BML - Kura Paul-Burke: "Using traditional Māori knowledge and materials to assist shellfish restoration and reduce microplastic pollution in Ōhiwa harbour, Aotearoa New Zealand."
From Noah Killeen
Kura Paul-Burke (Ngāti Awa, Ngāti Whakahemo) is a Māori marine ecologist and transdisciplinary researcher at the University of Waikato, Aotearoa New Zealand. She is also a tribal marine researcher and project leader for Sustainable Seas National Science Challenge with extensive pragmatic experience combining traditional Māori knowledge with Western science to assist kaitiakitanga (restoration, monitoring, management) priorities of coastal Māori entities. Her research used Māori knowledge and materials to develop and implement biodegradable tools to assist shellfish restoration and reduce microplastic pollution in the culturally important mahinga kai (traditional food gathering area) of Ōhiwa harbour, Aotearoa New Zealand.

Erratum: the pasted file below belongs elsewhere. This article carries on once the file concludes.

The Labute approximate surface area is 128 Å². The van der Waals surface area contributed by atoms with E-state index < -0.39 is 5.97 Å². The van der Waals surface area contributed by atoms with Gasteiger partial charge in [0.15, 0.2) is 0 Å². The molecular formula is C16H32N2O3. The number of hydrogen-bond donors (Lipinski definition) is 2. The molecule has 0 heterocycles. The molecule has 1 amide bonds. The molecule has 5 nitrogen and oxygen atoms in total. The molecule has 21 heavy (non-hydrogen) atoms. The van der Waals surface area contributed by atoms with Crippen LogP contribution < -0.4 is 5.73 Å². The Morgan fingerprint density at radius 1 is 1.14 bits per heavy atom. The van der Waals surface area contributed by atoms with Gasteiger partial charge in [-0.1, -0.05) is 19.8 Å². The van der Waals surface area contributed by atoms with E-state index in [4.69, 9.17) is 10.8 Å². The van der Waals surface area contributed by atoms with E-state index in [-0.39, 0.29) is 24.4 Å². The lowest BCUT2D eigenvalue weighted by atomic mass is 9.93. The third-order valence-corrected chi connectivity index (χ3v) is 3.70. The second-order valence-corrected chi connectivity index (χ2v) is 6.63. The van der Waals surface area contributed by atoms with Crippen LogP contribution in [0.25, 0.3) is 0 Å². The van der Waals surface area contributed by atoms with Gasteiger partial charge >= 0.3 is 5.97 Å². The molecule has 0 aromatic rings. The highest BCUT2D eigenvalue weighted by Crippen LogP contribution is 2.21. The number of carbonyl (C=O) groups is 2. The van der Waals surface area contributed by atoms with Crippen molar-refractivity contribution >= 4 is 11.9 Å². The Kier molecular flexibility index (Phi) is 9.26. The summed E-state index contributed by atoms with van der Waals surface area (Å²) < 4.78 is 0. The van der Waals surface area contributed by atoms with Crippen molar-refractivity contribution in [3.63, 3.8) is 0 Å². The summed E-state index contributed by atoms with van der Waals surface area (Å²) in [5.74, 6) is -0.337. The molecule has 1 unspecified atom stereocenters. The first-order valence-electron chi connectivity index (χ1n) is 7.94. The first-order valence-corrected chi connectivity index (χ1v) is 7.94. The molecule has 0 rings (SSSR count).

The Indigenous community-driven scholarship was considered not only fundamental to the collaborative co-development of the restoration project but also in providing space for traditional knowledge, materials and voices of Māori and their roles as kaitiaki (guardians) for the once abundant but now severely reduced shellfish reefs in the soft-bottom harbour. This presentation provides an overview of shellfish restoration using co-developed place-based intergenerational knowledge to establish a harbour wide approach to assist restoration understandings and practical management of shellfish populations and traditional food gathering areas, for present and future generations.